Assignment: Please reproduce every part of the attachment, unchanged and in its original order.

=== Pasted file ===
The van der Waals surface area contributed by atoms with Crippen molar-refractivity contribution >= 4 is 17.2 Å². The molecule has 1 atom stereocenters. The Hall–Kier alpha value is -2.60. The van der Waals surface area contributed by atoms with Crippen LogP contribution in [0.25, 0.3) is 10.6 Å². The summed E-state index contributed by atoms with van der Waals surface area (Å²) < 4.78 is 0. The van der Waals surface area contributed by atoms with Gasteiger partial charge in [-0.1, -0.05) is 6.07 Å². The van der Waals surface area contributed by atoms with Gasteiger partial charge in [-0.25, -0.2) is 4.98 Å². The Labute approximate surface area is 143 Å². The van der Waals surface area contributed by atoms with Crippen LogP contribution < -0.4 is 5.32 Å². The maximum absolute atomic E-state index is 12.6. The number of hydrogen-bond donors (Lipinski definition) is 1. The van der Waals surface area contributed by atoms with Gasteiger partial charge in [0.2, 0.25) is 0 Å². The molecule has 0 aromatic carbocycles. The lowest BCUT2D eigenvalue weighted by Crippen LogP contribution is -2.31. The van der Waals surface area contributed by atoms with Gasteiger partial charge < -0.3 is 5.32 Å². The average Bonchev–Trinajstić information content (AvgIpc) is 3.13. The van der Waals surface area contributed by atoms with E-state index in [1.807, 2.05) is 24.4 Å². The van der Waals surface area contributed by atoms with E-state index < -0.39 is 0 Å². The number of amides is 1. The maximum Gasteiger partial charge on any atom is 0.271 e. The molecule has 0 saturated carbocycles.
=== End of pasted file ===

The van der Waals surface area contributed by atoms with Crippen molar-refractivity contribution >= 4 is 17.2 Å². The molecule has 1 atom stereocenters. The Hall–Kier alpha value is -2.60. The van der Waals surface area contributed by atoms with Crippen LogP contribution in [0.25, 0.3) is 10.6 Å². The summed E-state index contributed by atoms with van der Waals surface area (Å²) < 4.78 is 0. The van der Waals surface area contributed by atoms with Gasteiger partial charge in [-0.1, -0.05) is 6.07 Å². The van der Waals surface area contributed by atoms with Gasteiger partial charge in [-0.25, -0.2) is 4.98 Å². The Labute approximate surface area is 143 Å². The van der Waals surface area contributed by atoms with Crippen LogP contribution < -0.4 is 5.32 Å². The maximum absolute atomic E-state index is 12.6. The number of hydrogen-bond donors (Lipinski definition) is 1. The van der Waals surface area contributed by atoms with Gasteiger partial charge in [0.2, 0.25) is 0 Å². The molecule has 0 aromatic carbocycles. The lowest BCUT2D eigenvalue weighted by Crippen LogP contribution is -2.31. The van der Waals surface area contributed by atoms with Gasteiger partial charge < -0.3 is 5.32 Å². The average Bonchev–Trinajstić information content (AvgIpc) is 3.13. The van der Waals surface area contributed by atoms with E-state index in [1.807, 2.05) is 24.4 Å². The van der Waals surface area contributed by atoms with E-state index < -0.39 is 0 Å². The number of amides is 1. The maximum Gasteiger partial charge on any atom is 0.271 e. The molecule has 0 saturated carbocycles.